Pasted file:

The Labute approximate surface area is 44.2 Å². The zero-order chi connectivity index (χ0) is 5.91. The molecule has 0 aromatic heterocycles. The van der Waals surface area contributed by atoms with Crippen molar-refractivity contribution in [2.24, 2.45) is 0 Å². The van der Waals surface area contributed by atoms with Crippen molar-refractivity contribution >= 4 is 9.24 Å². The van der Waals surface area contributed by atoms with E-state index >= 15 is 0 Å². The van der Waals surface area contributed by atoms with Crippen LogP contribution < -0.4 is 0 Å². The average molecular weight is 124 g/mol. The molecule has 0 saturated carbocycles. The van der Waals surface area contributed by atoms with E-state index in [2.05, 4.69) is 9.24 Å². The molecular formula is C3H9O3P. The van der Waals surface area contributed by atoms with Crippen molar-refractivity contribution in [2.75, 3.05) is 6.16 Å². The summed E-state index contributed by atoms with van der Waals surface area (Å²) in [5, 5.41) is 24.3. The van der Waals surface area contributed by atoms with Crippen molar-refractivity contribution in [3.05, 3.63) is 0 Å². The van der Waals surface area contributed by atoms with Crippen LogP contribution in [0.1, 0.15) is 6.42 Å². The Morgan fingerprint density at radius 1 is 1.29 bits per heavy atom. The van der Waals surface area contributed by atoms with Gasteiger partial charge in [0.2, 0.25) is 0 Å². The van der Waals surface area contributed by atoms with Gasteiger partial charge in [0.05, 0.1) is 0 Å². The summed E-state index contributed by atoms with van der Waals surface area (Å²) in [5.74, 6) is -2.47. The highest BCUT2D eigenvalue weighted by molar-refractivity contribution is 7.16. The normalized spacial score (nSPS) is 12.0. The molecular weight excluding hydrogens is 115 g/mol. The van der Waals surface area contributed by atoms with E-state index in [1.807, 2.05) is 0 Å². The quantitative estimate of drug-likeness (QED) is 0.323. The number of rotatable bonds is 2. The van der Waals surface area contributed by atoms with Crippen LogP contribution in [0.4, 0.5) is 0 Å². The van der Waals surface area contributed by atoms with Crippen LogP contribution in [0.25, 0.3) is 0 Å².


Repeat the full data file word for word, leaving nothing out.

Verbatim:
The Labute approximate surface area is 44.2 Å². The zero-order chi connectivity index (χ0) is 5.91. The molecule has 0 aromatic heterocycles. The van der Waals surface area contributed by atoms with Crippen molar-refractivity contribution in [2.24, 2.45) is 0 Å². The van der Waals surface area contributed by atoms with Crippen molar-refractivity contribution >= 4 is 9.24 Å². The van der Waals surface area contributed by atoms with E-state index >= 15 is 0 Å². The van der Waals surface area contributed by atoms with Crippen LogP contribution < -0.4 is 0 Å². The average molecular weight is 124 g/mol. The molecule has 0 saturated carbocycles. The van der Waals surface area contributed by atoms with E-state index in [2.05, 4.69) is 9.24 Å². The molecular formula is C3H9O3P. The van der Waals surface area contributed by atoms with Crippen molar-refractivity contribution in [2.75, 3.05) is 6.16 Å². The summed E-state index contributed by atoms with van der Waals surface area (Å²) in [5, 5.41) is 24.3. The van der Waals surface area contributed by atoms with Crippen molar-refractivity contribution in [3.05, 3.63) is 0 Å². The van der Waals surface area contributed by atoms with Crippen LogP contribution in [0.1, 0.15) is 6.42 Å². The Morgan fingerprint density at radius 1 is 1.29 bits per heavy atom. The van der Waals surface area contributed by atoms with Gasteiger partial charge in [0.2, 0.25) is 0 Å². The van der Waals surface area contributed by atoms with Gasteiger partial charge in [0.05, 0.1) is 0 Å². The summed E-state index contributed by atoms with van der Waals surface area (Å²) in [5.74, 6) is -2.47. The highest BCUT2D eigenvalue weighted by molar-refractivity contribution is 7.16. The normalized spacial score (nSPS) is 12.0. The molecular weight excluding hydrogens is 115 g/mol. The van der Waals surface area contributed by atoms with E-state index in [1.807, 2.05) is 0 Å². The quantitative estimate of drug-likeness (QED) is 0.323. The number of rotatable bonds is 2. The van der Waals surface area contributed by atoms with Crippen LogP contribution in [0.4, 0.5) is 0 Å². The van der Waals surface area contributed by atoms with Crippen LogP contribution in [0.25, 0.3) is 0 Å².